Poetry meets AI: Nick Flynn and David Rokeby premiere groundbreaking collaboration at the Moody

Nick Flynn David Rokeby AI poetry reading

The groundbreaking collaboration between poet Nick Flynn and media artist David Rokeby unveiled a fusion of poetry and artificial intelligence (AI) at an April 12 event at Rice University’s Moody Center for the Arts. Titled “THEY ARE FALLING ALL AROUND ME / Postcards from the Edge of Latent Space: Exploring New Sites of Creativity with Generative AI,” the performance showcased a live demonstration of an AI program that generated illustrations in real time in response to Flynn’s poetry.

“We’ve been working on this in my lab for about two and a half years,” said Rokeby, director of the Bank of Montreal Lab for Creative Research in the Arts, Performance, Emerging Technologies and AI at the University of Toronto.

Rokeby’s expertise in AI technology was instrumental in bringing the program nicknamed “Voice Scroll” to life. Its ability to interpret and respond to spoken words with visual imagery added a new dimension to traditional poetry readings.

“There’s a series of poems that we’ve been training the machine on, so it’s a set list,” said Flynn, a University of Houston English professor. “Each poem has its own set of ambient prompts, which control where the machine can go, so it doesn’t just go wild. It creates the mood that we want for the poem.”

Flynn has received numerous awards for his work, including the prestigious PEN award. His latest poetry collection “Low" served as the inspiration for the AI program’s dataset.

The live aspect of the performance was crucial with Flynn highlighting how each rendition of the poem yielded unique results from the AI program.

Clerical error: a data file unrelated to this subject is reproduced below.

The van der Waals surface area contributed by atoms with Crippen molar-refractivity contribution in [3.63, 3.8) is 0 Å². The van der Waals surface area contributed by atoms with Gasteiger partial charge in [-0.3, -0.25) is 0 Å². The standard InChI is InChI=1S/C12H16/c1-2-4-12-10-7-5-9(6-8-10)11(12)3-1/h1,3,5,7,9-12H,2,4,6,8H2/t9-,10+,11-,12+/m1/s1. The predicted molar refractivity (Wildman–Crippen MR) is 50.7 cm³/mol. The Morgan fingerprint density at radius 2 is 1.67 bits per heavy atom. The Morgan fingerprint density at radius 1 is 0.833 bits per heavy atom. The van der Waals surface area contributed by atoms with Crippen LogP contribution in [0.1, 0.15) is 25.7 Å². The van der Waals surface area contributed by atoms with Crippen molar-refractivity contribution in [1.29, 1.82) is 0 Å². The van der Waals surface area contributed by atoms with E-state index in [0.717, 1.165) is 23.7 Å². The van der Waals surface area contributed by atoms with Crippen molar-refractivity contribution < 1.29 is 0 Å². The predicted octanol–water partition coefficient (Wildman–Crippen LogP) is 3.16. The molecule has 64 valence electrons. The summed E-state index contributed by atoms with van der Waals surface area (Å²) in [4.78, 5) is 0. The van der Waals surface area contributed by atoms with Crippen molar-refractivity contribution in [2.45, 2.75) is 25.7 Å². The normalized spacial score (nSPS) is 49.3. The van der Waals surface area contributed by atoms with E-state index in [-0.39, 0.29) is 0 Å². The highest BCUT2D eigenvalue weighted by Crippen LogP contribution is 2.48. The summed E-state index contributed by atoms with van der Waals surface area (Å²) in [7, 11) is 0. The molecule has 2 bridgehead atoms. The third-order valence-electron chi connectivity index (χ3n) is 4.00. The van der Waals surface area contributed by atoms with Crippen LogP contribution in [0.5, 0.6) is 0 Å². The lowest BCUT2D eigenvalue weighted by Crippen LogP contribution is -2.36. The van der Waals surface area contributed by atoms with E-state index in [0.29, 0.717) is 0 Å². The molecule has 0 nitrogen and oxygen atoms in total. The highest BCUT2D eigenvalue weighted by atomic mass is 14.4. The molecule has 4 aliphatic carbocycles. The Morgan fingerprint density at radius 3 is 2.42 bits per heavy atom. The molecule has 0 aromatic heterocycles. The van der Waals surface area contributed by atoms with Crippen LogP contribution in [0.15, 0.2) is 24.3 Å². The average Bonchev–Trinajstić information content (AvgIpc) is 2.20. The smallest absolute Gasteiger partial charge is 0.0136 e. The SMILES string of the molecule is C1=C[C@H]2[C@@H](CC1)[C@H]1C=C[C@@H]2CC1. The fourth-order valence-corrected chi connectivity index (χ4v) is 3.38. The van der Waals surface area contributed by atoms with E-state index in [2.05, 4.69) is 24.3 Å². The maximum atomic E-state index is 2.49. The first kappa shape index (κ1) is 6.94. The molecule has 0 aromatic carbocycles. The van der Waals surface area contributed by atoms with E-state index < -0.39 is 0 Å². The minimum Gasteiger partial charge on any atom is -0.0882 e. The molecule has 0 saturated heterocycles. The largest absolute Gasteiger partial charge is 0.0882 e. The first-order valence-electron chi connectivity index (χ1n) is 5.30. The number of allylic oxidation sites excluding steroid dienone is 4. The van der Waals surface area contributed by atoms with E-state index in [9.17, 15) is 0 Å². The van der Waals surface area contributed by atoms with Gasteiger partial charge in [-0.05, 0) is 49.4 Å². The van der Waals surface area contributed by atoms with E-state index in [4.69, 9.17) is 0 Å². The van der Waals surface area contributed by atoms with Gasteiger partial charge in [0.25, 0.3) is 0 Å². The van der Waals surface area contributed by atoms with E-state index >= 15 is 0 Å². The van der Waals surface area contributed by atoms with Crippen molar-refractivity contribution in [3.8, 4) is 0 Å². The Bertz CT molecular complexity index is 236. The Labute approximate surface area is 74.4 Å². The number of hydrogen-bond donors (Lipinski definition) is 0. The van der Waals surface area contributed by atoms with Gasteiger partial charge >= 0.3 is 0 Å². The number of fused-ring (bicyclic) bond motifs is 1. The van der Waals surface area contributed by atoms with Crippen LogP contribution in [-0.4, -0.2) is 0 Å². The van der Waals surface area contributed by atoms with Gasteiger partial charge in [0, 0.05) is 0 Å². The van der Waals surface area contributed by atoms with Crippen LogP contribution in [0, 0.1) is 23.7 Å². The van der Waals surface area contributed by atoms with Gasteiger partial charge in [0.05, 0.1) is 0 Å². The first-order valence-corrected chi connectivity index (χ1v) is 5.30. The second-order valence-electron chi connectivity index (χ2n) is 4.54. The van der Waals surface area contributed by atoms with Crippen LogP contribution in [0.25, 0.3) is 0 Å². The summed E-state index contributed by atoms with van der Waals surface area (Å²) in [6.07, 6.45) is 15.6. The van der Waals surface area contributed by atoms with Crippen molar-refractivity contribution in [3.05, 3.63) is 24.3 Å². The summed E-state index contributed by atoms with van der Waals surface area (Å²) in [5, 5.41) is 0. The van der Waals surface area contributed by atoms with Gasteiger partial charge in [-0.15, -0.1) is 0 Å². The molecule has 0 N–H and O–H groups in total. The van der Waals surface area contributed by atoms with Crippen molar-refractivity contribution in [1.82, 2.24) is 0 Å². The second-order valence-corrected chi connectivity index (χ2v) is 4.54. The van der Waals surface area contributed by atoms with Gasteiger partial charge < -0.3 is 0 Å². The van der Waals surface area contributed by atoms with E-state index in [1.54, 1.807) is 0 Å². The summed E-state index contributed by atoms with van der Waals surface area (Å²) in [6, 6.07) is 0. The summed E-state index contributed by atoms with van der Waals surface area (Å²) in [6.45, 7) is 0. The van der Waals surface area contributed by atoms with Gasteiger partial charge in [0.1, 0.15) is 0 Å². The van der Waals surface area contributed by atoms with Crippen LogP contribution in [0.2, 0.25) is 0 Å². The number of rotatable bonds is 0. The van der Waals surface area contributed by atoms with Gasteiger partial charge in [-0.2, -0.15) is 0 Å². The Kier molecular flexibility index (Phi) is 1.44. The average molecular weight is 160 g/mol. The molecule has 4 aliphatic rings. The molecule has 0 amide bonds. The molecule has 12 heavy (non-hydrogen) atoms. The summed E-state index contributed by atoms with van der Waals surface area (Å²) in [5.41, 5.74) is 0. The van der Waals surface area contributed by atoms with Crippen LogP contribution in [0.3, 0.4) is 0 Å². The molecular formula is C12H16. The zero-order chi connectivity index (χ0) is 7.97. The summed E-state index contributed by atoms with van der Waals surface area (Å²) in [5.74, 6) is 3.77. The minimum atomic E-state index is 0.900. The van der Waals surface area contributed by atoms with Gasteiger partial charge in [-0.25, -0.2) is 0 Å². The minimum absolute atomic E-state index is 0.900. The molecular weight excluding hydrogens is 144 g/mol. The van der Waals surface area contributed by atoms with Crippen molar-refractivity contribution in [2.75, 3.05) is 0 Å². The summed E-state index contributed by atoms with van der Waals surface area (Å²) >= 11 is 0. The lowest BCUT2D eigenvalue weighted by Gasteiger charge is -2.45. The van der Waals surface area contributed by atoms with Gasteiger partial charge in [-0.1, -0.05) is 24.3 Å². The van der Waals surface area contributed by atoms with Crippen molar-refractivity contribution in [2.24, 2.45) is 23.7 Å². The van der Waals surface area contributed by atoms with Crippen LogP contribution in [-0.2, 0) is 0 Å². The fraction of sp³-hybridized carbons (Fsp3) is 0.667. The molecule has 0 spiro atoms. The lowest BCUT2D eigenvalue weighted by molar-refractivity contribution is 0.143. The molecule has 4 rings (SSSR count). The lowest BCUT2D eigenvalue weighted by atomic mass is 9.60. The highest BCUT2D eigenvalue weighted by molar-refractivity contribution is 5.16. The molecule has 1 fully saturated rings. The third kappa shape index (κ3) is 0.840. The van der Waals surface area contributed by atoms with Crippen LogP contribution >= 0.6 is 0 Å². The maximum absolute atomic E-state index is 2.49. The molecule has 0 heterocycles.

“The speed that this happens means that you can explore it kind of intuitively, almost the way you would have a conversation with somebody,” Rokeby said. “That changes it so that you can get a better feel, I think, for what it does badly and what it does really well.”

He and Flynn admitted there is plenty of both in the process so far, but what comes with that is a sense of unpredictability and imperfection.

“We’re really at the very beginning of it, which is very exciting because it’s still really wonky,” Flynn said. “It makes a lot of mistakes, like creating six-fingered people.”

“As an artist, you’re often bending away from the real to be expressive in different ways,” Rokeby said, explaining that what engineers might label glitches, he and Flynn view as features. “We’re trying to hold on to that wild moment, the wild moment full of all the possibilities, because when you ask for things to be perfect, you let go of a lot of creative possibilities.”

The event not only showcased the creative potential of AI but also sparked discussions about its ethical implications and artistic possibilities. Following the performance, Flynn, Rokeby and Rice professor Anthony Brandt engaged in a conversation exploring these themes.

“At the Moody, we are interested in exploring the intersection of the arts and technology, which made this program a perfect fit for our spring season,” said Alison Weaver, the Moody’s executive director. “Providing a platform to present experimental projects such as this one is at the core of our mission as an innovative institution.”

Funded in part by the Cynthia Woods Mitchell Center for the Arts and supported by the BMO Lab and the Moody, the event marked a pioneering exploration of the intersection between human creativity and machine intelligence.